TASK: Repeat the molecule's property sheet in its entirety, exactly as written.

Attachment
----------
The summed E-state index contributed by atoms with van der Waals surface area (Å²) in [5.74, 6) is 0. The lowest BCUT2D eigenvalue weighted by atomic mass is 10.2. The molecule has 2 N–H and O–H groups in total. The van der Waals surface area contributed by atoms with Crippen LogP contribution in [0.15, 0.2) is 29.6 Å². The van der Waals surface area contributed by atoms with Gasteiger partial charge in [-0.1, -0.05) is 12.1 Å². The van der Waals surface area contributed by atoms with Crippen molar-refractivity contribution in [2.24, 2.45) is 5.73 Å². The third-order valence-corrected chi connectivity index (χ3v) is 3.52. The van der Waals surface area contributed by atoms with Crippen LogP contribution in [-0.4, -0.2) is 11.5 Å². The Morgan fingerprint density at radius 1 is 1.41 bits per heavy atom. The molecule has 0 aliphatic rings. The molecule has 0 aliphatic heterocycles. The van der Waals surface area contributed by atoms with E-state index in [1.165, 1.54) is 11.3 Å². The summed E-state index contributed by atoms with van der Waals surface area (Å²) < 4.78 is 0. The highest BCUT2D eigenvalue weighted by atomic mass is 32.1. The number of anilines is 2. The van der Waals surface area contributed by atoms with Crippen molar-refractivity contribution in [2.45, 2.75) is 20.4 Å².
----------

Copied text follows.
The summed E-state index contributed by atoms with van der Waals surface area (Å²) in [5.74, 6) is 0. The lowest BCUT2D eigenvalue weighted by atomic mass is 10.2. The molecule has 2 N–H and O–H groups in total. The van der Waals surface area contributed by atoms with Crippen LogP contribution in [0.15, 0.2) is 29.6 Å². The van der Waals surface area contributed by atoms with Gasteiger partial charge in [-0.1, -0.05) is 12.1 Å². The van der Waals surface area contributed by atoms with Crippen molar-refractivity contribution in [2.24, 2.45) is 5.73 Å². The third-order valence-corrected chi connectivity index (χ3v) is 3.52. The van der Waals surface area contributed by atoms with Crippen LogP contribution in [-0.4, -0.2) is 11.5 Å². The Morgan fingerprint density at radius 1 is 1.41 bits per heavy atom. The molecule has 0 aliphatic rings. The molecule has 0 aliphatic heterocycles. The van der Waals surface area contributed by atoms with E-state index in [1.165, 1.54) is 11.3 Å². The summed E-state index contributed by atoms with van der Waals surface area (Å²) < 4.78 is 0. The highest BCUT2D eigenvalue weighted by atomic mass is 32.1. The number of anilines is 2. The van der Waals surface area contributed by atoms with Crippen molar-refractivity contribution in [2.45, 2.75) is 20.4 Å².